3 Things Your Workplace Can Do to Empower Women

The power of women in the workplace is by now a no-brainer. From boosting corporate profits to driving innovation, the benefits of are well documented. With the #MeToo movement roiling industries, women are taking the initiative to set expectations about leadership diversity like never before.

But what about the workplace itself? Increasingly, companies are examining their own policies to empower female leadership and driving the conversation on just where that starts. Whether it’s setting clear goals about diversity or putting initiatives in place for female leaders to succeed, these workplace “must-haves” have never been more important.

1. Pay equal wages for equal work and experience

There’s nothing companies understand better than the bottom line. But when it comes to pay equity, women still earn on average 21 cents less on the dollar than their male counterparts. This gap is wider for black and Latina women, who earn 63 cents less and 46 cents less, respectively. Natasha Thapar-Olmos, assistant psychology professor with the online clinical psychology program from Pepperdine University, says when women feel they are being cheated out of fair pay, they don’t feel valued at work. What’s more, concerns over gender wage disparities and a lack of race and gender diversity in executive leadership can lead investors to lose confidence and hurt employee performance.

One simple way to quantify whether a company pays men and women equally is to conduct pay-equity audits, especially on the heels of a recent Trump administration announcement to that it would block an Obama-era rule that required businesses with more than 100 employees to collect and report salary data by gender, race and ethnicity. Companies that champion salary data transparency will assure pay equity and attend to possible wage gaps or other discrimination. “These companies review the pay levels of their employees so that they can see, relative to position, job tenure, education, qualifications et cetera.” said Kevin Miller, senior researcher at the American Association of University Women.

2. Diversify leadership by promoting women to middle management and executive positions

Are there women in the boardroom as well as the E and C suites? Driving women to pursue careers at all levels of the corporate ladder in male dominated fields is important. By promoting women as much as men, you show them they are valuable to the overall structure and are able to grow their skills. According to the online clinical psychology program from Pepperdine University, only 12 percent of executives at Fortune 100 companies are female, and eight of those women are presidents or CEOs.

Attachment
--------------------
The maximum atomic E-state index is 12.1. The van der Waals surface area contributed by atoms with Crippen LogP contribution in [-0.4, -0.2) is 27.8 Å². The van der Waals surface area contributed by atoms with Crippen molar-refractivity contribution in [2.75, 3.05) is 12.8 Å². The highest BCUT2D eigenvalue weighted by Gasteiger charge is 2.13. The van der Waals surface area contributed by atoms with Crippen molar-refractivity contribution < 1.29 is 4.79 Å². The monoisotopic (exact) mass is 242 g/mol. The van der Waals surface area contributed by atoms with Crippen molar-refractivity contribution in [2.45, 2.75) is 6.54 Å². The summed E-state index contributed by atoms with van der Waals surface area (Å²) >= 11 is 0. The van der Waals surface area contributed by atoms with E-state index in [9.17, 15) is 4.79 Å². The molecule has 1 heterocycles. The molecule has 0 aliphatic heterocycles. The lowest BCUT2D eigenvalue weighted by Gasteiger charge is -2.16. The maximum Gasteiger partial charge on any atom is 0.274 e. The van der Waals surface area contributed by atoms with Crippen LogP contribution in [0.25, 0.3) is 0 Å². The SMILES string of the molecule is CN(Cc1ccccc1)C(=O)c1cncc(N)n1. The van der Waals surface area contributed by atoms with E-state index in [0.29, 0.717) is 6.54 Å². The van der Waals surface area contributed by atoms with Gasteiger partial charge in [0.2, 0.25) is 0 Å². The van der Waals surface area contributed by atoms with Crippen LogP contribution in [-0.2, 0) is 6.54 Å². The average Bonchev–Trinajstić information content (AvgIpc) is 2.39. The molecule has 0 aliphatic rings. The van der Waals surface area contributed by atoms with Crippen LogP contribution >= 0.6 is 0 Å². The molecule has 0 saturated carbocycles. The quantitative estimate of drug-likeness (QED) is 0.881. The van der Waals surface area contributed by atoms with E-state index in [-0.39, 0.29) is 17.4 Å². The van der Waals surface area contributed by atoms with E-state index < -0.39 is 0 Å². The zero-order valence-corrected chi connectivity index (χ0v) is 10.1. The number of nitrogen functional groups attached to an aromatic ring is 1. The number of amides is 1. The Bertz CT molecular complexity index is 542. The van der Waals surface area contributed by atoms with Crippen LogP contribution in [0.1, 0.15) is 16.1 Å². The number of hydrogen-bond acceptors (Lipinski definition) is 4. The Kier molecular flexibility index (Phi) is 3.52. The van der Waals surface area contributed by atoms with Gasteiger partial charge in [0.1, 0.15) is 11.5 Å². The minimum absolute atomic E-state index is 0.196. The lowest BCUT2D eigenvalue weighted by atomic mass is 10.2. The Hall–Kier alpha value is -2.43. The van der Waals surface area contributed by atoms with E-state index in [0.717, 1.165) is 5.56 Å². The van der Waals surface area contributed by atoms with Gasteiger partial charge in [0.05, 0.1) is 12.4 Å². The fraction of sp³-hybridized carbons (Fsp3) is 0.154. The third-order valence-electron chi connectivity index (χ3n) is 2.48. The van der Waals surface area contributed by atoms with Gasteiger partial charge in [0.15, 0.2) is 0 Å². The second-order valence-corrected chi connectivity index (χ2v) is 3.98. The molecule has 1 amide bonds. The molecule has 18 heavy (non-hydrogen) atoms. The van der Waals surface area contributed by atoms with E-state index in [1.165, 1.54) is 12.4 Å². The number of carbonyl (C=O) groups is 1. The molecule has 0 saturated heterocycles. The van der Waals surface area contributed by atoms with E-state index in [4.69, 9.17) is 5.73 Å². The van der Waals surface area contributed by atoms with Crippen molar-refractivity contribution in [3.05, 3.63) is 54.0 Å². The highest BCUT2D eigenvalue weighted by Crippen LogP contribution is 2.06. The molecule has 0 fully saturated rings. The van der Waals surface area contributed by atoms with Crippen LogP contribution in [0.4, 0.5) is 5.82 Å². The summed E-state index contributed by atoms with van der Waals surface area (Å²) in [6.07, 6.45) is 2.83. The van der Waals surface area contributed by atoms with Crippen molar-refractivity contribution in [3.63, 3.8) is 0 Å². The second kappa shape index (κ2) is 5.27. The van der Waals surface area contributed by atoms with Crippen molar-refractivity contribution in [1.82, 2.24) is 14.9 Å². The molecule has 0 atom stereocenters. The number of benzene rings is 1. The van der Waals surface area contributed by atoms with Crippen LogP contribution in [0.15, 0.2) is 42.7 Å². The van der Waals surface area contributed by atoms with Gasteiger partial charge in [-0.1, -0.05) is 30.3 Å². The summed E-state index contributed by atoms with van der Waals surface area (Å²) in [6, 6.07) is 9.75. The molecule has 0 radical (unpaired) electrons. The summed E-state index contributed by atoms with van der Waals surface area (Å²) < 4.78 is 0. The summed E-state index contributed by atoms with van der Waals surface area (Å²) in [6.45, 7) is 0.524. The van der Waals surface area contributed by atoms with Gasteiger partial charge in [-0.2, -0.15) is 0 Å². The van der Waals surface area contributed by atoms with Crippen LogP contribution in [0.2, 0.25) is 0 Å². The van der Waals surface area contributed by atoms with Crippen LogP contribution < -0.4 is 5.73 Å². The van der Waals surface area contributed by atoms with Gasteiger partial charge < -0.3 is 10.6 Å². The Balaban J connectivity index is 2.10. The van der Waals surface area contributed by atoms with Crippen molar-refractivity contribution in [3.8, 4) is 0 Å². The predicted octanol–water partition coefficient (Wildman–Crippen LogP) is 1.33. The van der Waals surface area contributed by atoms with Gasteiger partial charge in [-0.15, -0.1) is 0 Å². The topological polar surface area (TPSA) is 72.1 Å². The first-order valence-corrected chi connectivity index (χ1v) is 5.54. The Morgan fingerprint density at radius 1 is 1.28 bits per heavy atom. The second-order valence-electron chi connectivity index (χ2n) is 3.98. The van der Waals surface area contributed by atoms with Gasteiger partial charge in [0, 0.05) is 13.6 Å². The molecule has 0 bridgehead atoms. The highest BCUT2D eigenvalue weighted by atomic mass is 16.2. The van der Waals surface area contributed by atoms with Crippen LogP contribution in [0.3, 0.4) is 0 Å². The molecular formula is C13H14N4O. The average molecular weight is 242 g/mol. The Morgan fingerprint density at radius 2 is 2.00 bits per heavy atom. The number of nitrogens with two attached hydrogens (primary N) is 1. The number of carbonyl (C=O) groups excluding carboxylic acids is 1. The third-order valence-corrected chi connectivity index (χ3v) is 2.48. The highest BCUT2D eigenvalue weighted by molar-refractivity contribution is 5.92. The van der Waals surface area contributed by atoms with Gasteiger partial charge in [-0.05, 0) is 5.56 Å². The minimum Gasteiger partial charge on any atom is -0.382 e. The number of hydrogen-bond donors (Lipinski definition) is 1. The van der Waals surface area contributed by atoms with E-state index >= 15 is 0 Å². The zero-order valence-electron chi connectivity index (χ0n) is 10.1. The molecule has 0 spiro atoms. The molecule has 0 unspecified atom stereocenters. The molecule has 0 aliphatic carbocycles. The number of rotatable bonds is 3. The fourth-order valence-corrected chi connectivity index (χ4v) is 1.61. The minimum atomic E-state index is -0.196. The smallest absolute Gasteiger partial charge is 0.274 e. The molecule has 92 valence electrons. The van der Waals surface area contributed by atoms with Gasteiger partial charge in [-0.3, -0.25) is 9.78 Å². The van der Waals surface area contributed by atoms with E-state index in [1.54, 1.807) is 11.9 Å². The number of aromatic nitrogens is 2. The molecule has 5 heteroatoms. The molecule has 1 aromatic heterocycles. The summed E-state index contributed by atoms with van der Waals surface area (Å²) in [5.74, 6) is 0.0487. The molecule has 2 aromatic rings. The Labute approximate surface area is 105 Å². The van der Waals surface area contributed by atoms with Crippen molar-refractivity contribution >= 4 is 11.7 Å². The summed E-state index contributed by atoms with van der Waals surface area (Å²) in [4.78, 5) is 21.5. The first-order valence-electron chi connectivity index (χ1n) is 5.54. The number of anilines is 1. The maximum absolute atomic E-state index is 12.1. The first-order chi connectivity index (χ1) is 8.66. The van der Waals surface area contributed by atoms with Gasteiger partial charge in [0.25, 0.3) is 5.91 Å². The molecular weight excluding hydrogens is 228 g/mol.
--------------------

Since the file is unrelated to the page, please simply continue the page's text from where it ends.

Infographic created by Psychology@Pepperdine, the online clinical psychology program from Pepperdine University

It may seem obvious, but a diverse workplace can benefit a company’s innovation goals and overall performance. Furthermore, diversifying leadership make it easier to identify issues of discrimination in the workplace. Having a diversity committee is one way to help encourage a productive discussion of identity, power and privilege to the workplace. It also puts empowerment and the ability to bring about change into the hands of those below the executive level, as well as those who may be experiencing discrimination. According to a Catalyst study, Fortune 500 companies with three or more women on the board outperform other companies — with 53 percent more return on equity, 42 percent more return on sales, and 66 percent more return on invested capital.

3. Encourage a fair parental leave policy

Amazon recently announced a revamped parental leave on the heels of a New York Times article criticizing the company’s office culture. And Amazon isn’t the only company that’s had to re-examine how it responds to the needs of both female and male workers. Amazon now offers up to 20 paid weeks of leave, the ability to share up to six weeks of paid leave with a spouse or partner, and a flexible return-to-work program.

“Being a mother is the most rewarding — and hardest — job many of us will ever have… (and) for most moms, it’s only one of many jobs we have,” wrote Facebook CFO Sheryl Sandberg, on her personal Facebook page, calling for improvements in maternity leave and other policies affecting working parents. “We all have a responsibility to help mothers as well as fathers balance their responsibilities at work and home.”

An equitable and robust parental leave policy will take the stigma and complexity out of women returning to work after they’ve had children. And that shared vision and respect for women’s needs will signal success for the future of empowered women in the workplace.

Colleen O’Day is a Marketing Manager and supports community outreach for 2U Inc.’s social work, mental health, and speech pathology programs. Find her on Twitter @ColleenMODay.